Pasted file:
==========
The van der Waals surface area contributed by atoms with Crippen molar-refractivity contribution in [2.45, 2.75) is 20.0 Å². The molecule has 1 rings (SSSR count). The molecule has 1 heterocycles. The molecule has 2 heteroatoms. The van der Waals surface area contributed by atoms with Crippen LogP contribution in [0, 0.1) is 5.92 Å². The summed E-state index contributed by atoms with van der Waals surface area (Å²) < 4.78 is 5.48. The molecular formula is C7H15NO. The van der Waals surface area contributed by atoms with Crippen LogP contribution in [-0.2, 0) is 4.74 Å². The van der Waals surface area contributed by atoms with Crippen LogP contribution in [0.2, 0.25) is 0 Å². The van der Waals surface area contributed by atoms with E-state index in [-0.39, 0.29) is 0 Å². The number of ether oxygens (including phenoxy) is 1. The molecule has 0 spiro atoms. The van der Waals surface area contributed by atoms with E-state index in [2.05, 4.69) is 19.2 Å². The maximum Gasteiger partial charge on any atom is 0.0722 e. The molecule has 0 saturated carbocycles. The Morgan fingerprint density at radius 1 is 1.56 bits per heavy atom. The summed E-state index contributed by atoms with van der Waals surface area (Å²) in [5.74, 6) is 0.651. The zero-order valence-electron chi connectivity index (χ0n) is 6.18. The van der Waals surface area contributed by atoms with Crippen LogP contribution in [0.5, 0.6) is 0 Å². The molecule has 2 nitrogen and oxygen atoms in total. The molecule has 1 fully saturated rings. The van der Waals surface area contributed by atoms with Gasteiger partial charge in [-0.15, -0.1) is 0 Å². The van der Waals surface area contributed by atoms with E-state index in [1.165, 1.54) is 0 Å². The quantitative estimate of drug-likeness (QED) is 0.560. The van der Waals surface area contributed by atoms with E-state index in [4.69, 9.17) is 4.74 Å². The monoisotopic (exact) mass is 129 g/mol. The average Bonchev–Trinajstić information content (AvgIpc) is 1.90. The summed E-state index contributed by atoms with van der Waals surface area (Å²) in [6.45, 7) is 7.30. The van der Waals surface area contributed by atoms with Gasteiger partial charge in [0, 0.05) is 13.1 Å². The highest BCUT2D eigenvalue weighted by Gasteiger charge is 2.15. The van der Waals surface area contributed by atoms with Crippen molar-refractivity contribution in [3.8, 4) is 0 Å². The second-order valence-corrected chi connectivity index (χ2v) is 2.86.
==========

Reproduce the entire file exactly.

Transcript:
The van der Waals surface area contributed by atoms with Crippen molar-refractivity contribution in [2.45, 2.75) is 20.0 Å². The molecule has 1 rings (SSSR count). The molecule has 1 heterocycles. The molecule has 2 heteroatoms. The van der Waals surface area contributed by atoms with Crippen LogP contribution in [0, 0.1) is 5.92 Å². The summed E-state index contributed by atoms with van der Waals surface area (Å²) < 4.78 is 5.48. The molecular formula is C7H15NO. The van der Waals surface area contributed by atoms with Crippen LogP contribution in [-0.2, 0) is 4.74 Å². The van der Waals surface area contributed by atoms with Crippen LogP contribution in [0.2, 0.25) is 0 Å². The van der Waals surface area contributed by atoms with E-state index in [-0.39, 0.29) is 0 Å². The number of ether oxygens (including phenoxy) is 1. The molecule has 0 spiro atoms. The van der Waals surface area contributed by atoms with E-state index in [2.05, 4.69) is 19.2 Å². The maximum Gasteiger partial charge on any atom is 0.0722 e. The molecule has 0 saturated carbocycles. The Morgan fingerprint density at radius 1 is 1.56 bits per heavy atom. The summed E-state index contributed by atoms with van der Waals surface area (Å²) in [5.74, 6) is 0.651. The zero-order valence-electron chi connectivity index (χ0n) is 6.18. The van der Waals surface area contributed by atoms with Crippen LogP contribution in [0.5, 0.6) is 0 Å². The molecule has 2 nitrogen and oxygen atoms in total. The molecule has 1 fully saturated rings. The van der Waals surface area contributed by atoms with Gasteiger partial charge in [-0.15, -0.1) is 0 Å². The van der Waals surface area contributed by atoms with E-state index in [1.165, 1.54) is 0 Å². The quantitative estimate of drug-likeness (QED) is 0.560. The van der Waals surface area contributed by atoms with E-state index in [4.69, 9.17) is 4.74 Å². The monoisotopic (exact) mass is 129 g/mol. The average Bonchev–Trinajstić information content (AvgIpc) is 1.90. The summed E-state index contributed by atoms with van der Waals surface area (Å²) in [6.45, 7) is 7.30. The van der Waals surface area contributed by atoms with Gasteiger partial charge in [0, 0.05) is 13.1 Å². The highest BCUT2D eigenvalue weighted by Gasteiger charge is 2.15. The van der Waals surface area contributed by atoms with Crippen molar-refractivity contribution in [3.8, 4) is 0 Å². The second-order valence-corrected chi connectivity index (χ2v) is 2.86.